1. HAVE A PLAN AND REVIEW/UPDATE CONSTANTLY
We have strategic planning every year off-site, to discuss the past year’s good and bad things, and plan for how to improve for the coming year. Part of the meeting also includes long range 5- and 10-year plans. Plans include staffing, logistics, training, infrastructure —including vehicles and our building — technology advancements, geographic service area, industry trends, government HVAC issues, manufacturer issues/involvement/support, etc.
2. HAVE THE RIGHT PEOPLE ON THE BUS
Staffing is critical. During these tough times with no qualified technicians looking for work, it is very easy to retain a troubled employee because you cannot replace them easily. You must “hire slow and fire fast”.
A bad employee will destroy your culture and client satisfaction. This is also true for office personnel. Be sure to cross train. Have your office staff ride with the install and service techs for half a day. Then have the field techs sit in the office for half a day. Both sides will benefit from knowing how things operate on the other side.
3. HAVE GREAT SUPPORT
This involves your equipment dealer, parts supplier, manufacturer contacts, outside training sources, vehicle repair maintenance provider, insurance provider, etc. Building relationships and showing appreciation to them goes a long, long way. When you take care of them by treating them with respect and taking care of them at the holidays, you will see service not given to their other clients. Faster deliveries, better pricing, superior service, priority in getting parts that others have to wait for, faster resolution on billing discrepancies, etc.
4. PROVIDE STAFF WITH WHAT THEY NEED TO GET THE JOB DONE
This includes office and field staff. We expect our staff to do their jobs correctly and quickly, so we provide all tools for techs and will obtain items that will improve productivity for the office staff upon request.
5. DON’T BE A ‘JACK OF ALL TRADES’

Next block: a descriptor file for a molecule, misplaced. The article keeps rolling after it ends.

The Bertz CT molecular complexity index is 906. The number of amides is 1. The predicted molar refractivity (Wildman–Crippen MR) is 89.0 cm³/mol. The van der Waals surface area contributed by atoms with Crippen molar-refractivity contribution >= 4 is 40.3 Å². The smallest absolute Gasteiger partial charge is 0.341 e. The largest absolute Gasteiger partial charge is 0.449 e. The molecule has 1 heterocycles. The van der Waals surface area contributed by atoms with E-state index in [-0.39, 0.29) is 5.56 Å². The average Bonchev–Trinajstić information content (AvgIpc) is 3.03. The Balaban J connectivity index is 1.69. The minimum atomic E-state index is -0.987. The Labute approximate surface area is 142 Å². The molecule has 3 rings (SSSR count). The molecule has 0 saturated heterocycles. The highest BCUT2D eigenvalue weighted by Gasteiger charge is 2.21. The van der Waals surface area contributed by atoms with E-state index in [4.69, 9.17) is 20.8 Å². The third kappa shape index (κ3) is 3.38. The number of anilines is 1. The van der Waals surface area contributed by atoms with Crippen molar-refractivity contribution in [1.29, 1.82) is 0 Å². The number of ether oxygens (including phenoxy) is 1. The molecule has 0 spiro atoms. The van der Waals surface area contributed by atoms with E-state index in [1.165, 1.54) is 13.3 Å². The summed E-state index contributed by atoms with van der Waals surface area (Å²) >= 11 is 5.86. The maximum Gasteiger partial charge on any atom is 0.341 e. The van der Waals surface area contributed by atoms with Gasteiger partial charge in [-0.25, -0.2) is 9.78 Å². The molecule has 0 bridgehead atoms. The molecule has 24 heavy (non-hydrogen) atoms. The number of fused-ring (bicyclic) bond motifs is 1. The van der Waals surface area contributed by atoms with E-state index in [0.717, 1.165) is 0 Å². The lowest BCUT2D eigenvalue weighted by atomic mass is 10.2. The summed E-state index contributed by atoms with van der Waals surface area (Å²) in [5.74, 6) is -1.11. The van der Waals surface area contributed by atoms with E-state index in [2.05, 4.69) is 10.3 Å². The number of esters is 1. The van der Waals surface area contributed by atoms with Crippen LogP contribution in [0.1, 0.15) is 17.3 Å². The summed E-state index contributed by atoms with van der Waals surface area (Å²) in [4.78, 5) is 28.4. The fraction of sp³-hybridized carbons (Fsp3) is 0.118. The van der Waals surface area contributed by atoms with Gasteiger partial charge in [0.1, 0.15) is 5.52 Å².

Some of my competition does it all: bathrooms, electrical, plumbing, alarm systems, insulation, new construction, commercial and oh, by the way, residential HVAC. They also sell multiple major brands of equipment.
We don’t service the following; oil, hydronics, water heaters, commercial, geothermal, back-up generators, apartment buildings, any air conditioning systems located on a roof, and we are very limited in attic areas.
Our installation division does no new construction, electrical work, plumbing, new additions or generators. This makes us super-focused on training, inventory, installation practices, the right tools, and detailed education for our clients. We are the best because we only service and sell what we want to and provide the support and parts to back it up. This includes only selling Trane products and no other equipment brand.
6. LIMIT YOUR SERVICE TERRITORY
We have a 21-mile radius that we serve, that’s it. We do not need to go any further because we turn away work now. Techs can go back to the shop for major parts we keep in stock and complete the call on the first visit because they are close. We have saturation of our territory making it tough for the competition to penetrate. They have to come from farther away. Our trucks are constantly being seen in the area, increasing top-of-mind awareness.
7. MAKE A PROFIT
I’m not talking about the average HVAC 3 to 5 percent net. We consistently make double digit net. This allows us to reinvest in our staff, tools, training, building, vehicles, and in keeping clients. You need to be sure everyone knows your company will be there tomorrow, next month, next year, and 20 years from now. Our clients pay our higher prices because they see the value in the service and installations we provide. They know that in order for us to continue the top-level work and our reputation, we need
to keep the great staff we have, update our tools and vehicles, and continue our in-house and out-of-house training programs and certifications.
Vince Difilippo is co-owner with his wife Laura, of Difilippo’s Service Co., Inc. based in Paoli, Pa. He is a member of the Contracting Business editorial advisory board.